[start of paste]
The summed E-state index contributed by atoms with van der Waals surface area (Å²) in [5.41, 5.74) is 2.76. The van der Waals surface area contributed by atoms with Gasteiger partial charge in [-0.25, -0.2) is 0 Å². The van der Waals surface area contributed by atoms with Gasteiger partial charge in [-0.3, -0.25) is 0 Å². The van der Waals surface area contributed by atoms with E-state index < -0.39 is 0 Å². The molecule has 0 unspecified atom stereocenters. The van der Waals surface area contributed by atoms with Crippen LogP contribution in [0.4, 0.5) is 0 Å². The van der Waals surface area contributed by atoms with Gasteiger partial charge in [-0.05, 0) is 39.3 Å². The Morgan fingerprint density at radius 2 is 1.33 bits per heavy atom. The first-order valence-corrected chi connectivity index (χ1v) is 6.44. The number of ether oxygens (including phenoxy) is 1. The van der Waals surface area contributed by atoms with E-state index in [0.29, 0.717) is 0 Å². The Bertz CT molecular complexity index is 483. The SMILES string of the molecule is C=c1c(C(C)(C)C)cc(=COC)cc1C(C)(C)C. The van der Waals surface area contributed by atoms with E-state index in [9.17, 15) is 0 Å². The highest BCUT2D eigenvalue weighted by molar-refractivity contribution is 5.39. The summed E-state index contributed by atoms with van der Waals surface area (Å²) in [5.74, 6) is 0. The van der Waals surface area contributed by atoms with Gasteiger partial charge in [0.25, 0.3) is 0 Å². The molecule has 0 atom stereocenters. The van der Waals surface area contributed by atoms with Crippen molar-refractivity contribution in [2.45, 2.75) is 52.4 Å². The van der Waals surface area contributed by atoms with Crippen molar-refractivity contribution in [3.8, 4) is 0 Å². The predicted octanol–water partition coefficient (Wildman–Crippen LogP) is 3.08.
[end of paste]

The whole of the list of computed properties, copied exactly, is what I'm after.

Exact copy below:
The summed E-state index contributed by atoms with van der Waals surface area (Å²) in [5.41, 5.74) is 2.76. The van der Waals surface area contributed by atoms with Gasteiger partial charge in [-0.25, -0.2) is 0 Å². The van der Waals surface area contributed by atoms with Gasteiger partial charge in [-0.3, -0.25) is 0 Å². The van der Waals surface area contributed by atoms with E-state index < -0.39 is 0 Å². The molecule has 0 unspecified atom stereocenters. The van der Waals surface area contributed by atoms with Crippen LogP contribution in [0.4, 0.5) is 0 Å². The van der Waals surface area contributed by atoms with Gasteiger partial charge in [-0.05, 0) is 39.3 Å². The Morgan fingerprint density at radius 2 is 1.33 bits per heavy atom. The first-order valence-corrected chi connectivity index (χ1v) is 6.44. The number of ether oxygens (including phenoxy) is 1. The van der Waals surface area contributed by atoms with E-state index in [0.29, 0.717) is 0 Å². The Bertz CT molecular complexity index is 483. The SMILES string of the molecule is C=c1c(C(C)(C)C)cc(=COC)cc1C(C)(C)C. The van der Waals surface area contributed by atoms with E-state index in [9.17, 15) is 0 Å². The highest BCUT2D eigenvalue weighted by molar-refractivity contribution is 5.39. The summed E-state index contributed by atoms with van der Waals surface area (Å²) in [5.74, 6) is 0. The van der Waals surface area contributed by atoms with Gasteiger partial charge in [0.25, 0.3) is 0 Å². The molecule has 0 atom stereocenters. The van der Waals surface area contributed by atoms with Crippen molar-refractivity contribution in [2.45, 2.75) is 52.4 Å². The van der Waals surface area contributed by atoms with Crippen molar-refractivity contribution in [3.8, 4) is 0 Å². The predicted octanol–water partition coefficient (Wildman–Crippen LogP) is 3.08.